Posted on Aug 9, 2017 in Blog, Planning News | No Comments

ECA planners have been very interested to read the latest guidance on Brownfield Land Registers (BLR) and Permission in Principle (PiP) and hear about the pilot Councils who have published their Brownfield Land Register. Particularly as Wigan is one of the Councils and their BLR includes a site we have been working on at ECA.

The latest guidance suggests:

The current planning application process asks developers to provide substantial amounts of information up-front, even as part of an application for outline planning permission. This means that developers will often have to expend significant time and cost prior to achieving certainty that any development will be able to go ahead in principle. Permission in principle offers an alternative route for providing early certainty on the in-principle matters – use, location and amount of development.

This all sounds great. A few queries arise straight away. Importantly, as Local Planning Authorities (LPAs) will be tasked with determining PiP, will a viability exercise be undertaken or how will they know what is viable? Whilst I can see the benefits to developers straight away of the PiP idea, the finer details will be determined in the follow up ‘Technical Details Consent’ – essentially a full planning application, subject to the same investment of time and cost. In the event that the Technical Details Consent proposes more housing than approved under PiP, will it automatically be refused?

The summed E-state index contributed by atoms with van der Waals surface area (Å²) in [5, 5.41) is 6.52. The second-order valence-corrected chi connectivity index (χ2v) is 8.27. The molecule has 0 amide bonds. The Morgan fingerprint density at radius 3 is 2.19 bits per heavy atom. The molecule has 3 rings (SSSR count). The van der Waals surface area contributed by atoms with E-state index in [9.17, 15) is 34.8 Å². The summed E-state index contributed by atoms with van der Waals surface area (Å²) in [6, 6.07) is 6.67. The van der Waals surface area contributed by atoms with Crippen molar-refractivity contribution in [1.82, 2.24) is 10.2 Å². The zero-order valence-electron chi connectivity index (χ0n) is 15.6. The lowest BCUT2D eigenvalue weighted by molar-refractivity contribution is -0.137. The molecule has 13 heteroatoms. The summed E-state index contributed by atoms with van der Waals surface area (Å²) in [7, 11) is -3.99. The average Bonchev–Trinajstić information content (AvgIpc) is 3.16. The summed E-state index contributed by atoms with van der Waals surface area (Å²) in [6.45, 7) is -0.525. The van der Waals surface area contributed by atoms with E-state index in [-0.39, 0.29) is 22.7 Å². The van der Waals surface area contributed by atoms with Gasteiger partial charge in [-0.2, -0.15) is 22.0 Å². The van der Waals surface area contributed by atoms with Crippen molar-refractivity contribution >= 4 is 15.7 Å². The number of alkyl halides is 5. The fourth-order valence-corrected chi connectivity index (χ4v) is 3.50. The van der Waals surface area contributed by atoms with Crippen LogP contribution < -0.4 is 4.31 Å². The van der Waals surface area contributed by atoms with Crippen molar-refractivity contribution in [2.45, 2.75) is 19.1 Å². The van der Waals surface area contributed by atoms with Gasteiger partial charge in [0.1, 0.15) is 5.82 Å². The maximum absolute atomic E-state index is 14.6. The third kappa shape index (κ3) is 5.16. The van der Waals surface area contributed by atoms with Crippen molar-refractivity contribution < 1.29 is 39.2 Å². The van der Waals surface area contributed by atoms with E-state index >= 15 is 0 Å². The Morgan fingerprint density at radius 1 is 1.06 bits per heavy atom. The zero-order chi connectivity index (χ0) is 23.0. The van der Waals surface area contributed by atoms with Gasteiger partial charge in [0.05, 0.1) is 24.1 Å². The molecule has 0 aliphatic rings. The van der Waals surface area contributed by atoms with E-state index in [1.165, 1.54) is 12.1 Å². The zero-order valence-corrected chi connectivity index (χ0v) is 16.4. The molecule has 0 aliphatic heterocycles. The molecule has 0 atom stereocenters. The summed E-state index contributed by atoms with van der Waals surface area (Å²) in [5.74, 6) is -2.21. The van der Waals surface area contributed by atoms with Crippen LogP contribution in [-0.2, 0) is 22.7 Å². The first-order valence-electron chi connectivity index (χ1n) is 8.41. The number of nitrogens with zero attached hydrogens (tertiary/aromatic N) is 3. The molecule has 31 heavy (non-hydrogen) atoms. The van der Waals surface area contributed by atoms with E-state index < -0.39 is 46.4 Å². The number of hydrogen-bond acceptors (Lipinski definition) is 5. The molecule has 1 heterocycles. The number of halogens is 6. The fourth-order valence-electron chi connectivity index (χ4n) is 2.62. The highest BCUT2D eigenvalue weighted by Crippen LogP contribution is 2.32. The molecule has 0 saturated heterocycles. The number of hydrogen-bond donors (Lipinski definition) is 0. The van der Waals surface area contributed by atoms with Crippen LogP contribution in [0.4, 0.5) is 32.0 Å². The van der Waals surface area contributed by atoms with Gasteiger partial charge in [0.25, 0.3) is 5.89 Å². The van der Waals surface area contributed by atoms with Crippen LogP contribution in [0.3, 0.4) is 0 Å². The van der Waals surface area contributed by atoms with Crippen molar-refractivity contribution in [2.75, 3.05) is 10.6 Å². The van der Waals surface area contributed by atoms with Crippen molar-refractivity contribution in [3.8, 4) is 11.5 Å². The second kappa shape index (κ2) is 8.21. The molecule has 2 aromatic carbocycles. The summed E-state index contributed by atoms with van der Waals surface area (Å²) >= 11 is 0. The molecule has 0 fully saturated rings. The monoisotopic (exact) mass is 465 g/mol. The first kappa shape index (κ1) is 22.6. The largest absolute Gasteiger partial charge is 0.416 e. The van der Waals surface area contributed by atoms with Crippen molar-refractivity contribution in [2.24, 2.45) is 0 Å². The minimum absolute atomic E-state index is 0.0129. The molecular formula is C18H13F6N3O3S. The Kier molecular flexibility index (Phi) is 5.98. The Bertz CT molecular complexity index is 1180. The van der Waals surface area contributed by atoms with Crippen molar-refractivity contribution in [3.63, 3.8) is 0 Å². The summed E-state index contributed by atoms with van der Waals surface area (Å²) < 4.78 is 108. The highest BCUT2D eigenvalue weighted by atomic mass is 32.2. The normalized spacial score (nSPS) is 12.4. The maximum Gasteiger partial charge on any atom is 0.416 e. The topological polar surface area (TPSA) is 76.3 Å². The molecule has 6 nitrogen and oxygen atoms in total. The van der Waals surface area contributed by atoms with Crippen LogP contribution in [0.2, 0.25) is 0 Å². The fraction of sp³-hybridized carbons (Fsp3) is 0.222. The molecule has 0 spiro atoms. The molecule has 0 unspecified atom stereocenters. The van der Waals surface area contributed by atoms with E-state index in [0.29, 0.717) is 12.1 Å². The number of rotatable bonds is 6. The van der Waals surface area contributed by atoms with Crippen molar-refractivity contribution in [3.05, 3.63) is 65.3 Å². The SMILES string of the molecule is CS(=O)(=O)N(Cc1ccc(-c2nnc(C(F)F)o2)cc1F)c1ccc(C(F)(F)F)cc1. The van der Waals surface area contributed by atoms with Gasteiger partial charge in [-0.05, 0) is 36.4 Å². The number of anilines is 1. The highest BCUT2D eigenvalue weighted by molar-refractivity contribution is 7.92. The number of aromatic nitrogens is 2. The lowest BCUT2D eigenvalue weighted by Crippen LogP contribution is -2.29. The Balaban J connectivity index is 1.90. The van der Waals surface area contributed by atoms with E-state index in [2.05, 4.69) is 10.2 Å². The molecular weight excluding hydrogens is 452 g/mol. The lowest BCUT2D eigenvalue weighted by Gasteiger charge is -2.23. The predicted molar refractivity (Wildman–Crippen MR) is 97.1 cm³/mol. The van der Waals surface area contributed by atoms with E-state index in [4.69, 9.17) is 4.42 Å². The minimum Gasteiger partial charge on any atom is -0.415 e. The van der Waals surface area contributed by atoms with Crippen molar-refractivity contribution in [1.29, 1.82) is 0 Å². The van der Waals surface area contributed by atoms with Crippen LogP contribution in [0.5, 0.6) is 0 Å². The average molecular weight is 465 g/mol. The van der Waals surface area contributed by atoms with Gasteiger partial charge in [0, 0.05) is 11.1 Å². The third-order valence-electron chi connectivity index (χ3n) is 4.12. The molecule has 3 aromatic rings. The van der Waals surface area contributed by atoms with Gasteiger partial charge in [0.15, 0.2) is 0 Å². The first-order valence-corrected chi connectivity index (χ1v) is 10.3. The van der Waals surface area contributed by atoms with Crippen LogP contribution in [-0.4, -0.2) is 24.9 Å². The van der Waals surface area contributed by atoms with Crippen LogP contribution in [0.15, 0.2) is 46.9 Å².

Other details arising out of the guidance indicate that:

  • This is a ‘housing led’ initiative, although mixed uses are considered providing these are ancillary to the predominant residential use
  • The BLR regulations require LPAs to have compiled their list of brownfield sites by December 2017 – this will be a great resource for developers to access
  • The BLR will also be the ‘vehicle’ for granting Permission in Principle. Sites with PiP will be listed in part 2 of the BLR. Local authorities will need to meet the requirements in relation to consultation with statutory bodies, environmental impact assessments, habitats protection and protections for other sensitive areas.
  • Permission in principle will establish the fundamental principles of development (use, location, amount of development) for the brownfield site giving developers/applicants more certainty, crucially at NO COST. A developer cannot proceed with development until they have obtained ‘technical details consent’.

Leave a Reply